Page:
This Influential Anime Inspired The Final Alien Design In Nope

This post contains major spoilers for "Nope."

Now that many people have had the chance to see "Nope," it should probably come as no surprise that Jordan Peele is a fan of classic anime. After all, what other type of person would incorporate an "Akira" motorcycle slide reference into a live-action movie?

However, if you were watching "Nope" and felt like one aspect of the film felt pretty familiar, then your intuition was likely correct. When the alien nicknamed Jean Jacket reveals its true form towards the end of the movie, it is a frightening yet oddly beautiful sight that feels almost biblical. According to the production notes for the film, this final reveal owes itself to the 1995 mecha anime "Neon Genesis Evangelion," a series often attributed as one of the most influential of all time and one that helped to spur international interest in anime. 

The "hyper minimalism" and "biomechanical design flair" of the otherworldly entities known in "Evangelion" as "Angels" were directly cited as one of the influences behind Jean Jacket's design — and it is extremely obvious and welcome.

A brief explanation of Angels

Before diving any deeper, it would be remiss of me to not acknowledge the possibility that you may have never heard of "Evangelion" before or haven't had the chance to watch it yet. Don't worry — we won't go into any important plot details here, but having an elementary knowledge of what Angels are is mandatory to understand why its influence in "Nope" is so apparent.

Angels are otherworldly creatures that date back to the First Ancestral Race, created by an all-powerful entity named Adam. Varying wildly in appearance and ability, they come to Earth in order to try and reach the Tokyo-3 Geofront, or a subterranean cavity carved underneath the surface of the industrial city. If they achieve their goal, they can combine forces with the remnants of Adam to trigger the Third Impact, a devastating event that would wipe out all life on Earth as we know it. In order to prevent any of the 16 Angels from entering the Geosphere, NERV created the Evangelion project and the massive mechas that have become cultural icons.

The Angels that potentially inspired Jean Jacket

The initial saucer design of the alien seems to derive from a couple of different Angels, mainly the fifth Angel Ramiel and the sixteenth Angel Armisael. When appearing as a saucer, Jean Jacket is able to maintain a stationary form, not unlike Ramiel's seemingly unbreakable appearance as an octahedron. As for Armisael, not only does the appearance of the Angel seem similar to that of Peele's creation, but there is a slightly similar fusion effect between the two creatures; staring at Jean Jacket's eye for too long will cause the viewer to be consumed, not unlike how Armisael can infect a being with its mass. The flowing tendons of Jean Jacket also appear similar to those on the sixth Angel Gaghiel.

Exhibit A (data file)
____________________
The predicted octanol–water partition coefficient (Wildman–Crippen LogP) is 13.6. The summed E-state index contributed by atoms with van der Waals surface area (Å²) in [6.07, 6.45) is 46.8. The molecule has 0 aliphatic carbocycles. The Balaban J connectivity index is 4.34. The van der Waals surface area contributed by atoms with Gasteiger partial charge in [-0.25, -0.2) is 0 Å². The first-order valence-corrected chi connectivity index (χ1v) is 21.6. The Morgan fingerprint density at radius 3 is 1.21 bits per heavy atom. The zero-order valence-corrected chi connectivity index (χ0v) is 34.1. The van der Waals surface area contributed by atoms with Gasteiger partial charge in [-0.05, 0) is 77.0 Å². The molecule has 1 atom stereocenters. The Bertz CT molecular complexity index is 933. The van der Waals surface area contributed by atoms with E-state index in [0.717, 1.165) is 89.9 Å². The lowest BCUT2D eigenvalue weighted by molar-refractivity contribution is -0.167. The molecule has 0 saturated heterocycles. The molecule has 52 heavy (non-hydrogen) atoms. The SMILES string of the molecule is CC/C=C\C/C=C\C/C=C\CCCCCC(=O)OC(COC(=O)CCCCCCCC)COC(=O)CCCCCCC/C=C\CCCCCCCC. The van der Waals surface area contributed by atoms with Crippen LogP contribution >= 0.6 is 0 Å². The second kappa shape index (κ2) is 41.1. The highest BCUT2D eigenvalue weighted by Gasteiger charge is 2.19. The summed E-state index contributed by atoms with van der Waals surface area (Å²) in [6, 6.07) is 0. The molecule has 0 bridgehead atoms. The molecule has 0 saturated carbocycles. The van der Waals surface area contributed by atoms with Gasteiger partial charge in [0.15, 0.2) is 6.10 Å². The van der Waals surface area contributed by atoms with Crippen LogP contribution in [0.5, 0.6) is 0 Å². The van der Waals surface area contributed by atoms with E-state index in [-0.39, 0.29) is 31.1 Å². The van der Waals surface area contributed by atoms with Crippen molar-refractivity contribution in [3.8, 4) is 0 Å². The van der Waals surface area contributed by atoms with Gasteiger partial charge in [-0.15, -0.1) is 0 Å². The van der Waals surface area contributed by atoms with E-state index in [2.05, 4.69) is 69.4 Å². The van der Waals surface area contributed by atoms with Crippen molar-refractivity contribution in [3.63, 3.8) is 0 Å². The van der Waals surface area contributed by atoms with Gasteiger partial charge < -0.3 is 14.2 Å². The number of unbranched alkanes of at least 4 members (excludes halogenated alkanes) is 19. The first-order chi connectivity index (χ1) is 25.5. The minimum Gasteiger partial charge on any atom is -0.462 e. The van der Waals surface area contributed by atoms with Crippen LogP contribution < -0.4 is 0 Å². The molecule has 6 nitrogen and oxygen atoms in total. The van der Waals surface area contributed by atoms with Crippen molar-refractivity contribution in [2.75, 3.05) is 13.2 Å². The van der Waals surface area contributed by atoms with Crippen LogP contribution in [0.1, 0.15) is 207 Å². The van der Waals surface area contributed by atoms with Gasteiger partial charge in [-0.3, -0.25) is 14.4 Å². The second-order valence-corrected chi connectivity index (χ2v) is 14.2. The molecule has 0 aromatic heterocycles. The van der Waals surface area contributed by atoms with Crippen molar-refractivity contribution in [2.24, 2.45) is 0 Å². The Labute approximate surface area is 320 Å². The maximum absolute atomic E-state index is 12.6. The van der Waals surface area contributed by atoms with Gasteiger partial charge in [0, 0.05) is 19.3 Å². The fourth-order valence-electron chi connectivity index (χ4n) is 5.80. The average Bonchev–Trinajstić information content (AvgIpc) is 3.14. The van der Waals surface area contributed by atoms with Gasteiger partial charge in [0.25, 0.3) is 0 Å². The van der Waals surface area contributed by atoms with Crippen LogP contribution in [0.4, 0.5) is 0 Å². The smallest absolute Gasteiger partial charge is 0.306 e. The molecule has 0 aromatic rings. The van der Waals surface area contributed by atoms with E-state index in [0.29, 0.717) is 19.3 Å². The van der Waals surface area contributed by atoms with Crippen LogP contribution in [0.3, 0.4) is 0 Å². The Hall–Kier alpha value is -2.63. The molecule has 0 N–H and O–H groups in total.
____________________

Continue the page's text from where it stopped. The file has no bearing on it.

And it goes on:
Despite these two Angels seemingly having some sort of influence on Jean Jacket, none are as obvious as the tenth Angel, referred to as Sahaquiel. Introduced in the series' twelfth episode, this Angel is one that can rapidly expand and has a very wide wingspan with an unblinking eye in the middle. It also has the ability to completely shut down technology in the areas it is hovering over. Sound familiar? Of course, there are some major design changes between Sahaquiel and Jean Jacket, but the influence that this specific Angel likely had is loud and clear.

God's in His Heaven; All's right with the world

There is no denying the massive impact "Evangelion" has had on popular culture. Thought-provoking and action-packed, it was one of the series that broke down the common western assumption that Japanese anime, and even animation in general, was mindless entertainment for children. Sure, other anime also had a part in the disintegration of that stereotype (the "Gundam" franchise famously has a lot to say about the military-industrial complex), but few have perfected the bait-and-switch between fun mecha action and psychological surrealism quite like "Evangelion."

In a way, this bait-and-switch is not that dissimilar from the one that Peele often uses in his work. While "Us" was marketed primarily as a movie about evil clones, it also had a lot to say about classism and inequality, and with "Nope," a movie about Hollywood's abuses in the name of spectacle, was marketed as an alien invasion. Those movies might not be as slow-burning as the original "Evangelion" series, but Peele's writing has never been that dissimilar from the anime that seemingly influenced him. It just required a project as grand as "Nope" to really recognize this. While we hope his next grand project isn't a full-on live-action "Evangelion" adaptation (seriously, it's perfect the way it is), we do hope that it has the ideas, scope, and ambition of one.

"Nope" is currently in theaters. "Neon Genesis Evangelion" is available to stream on Netflix.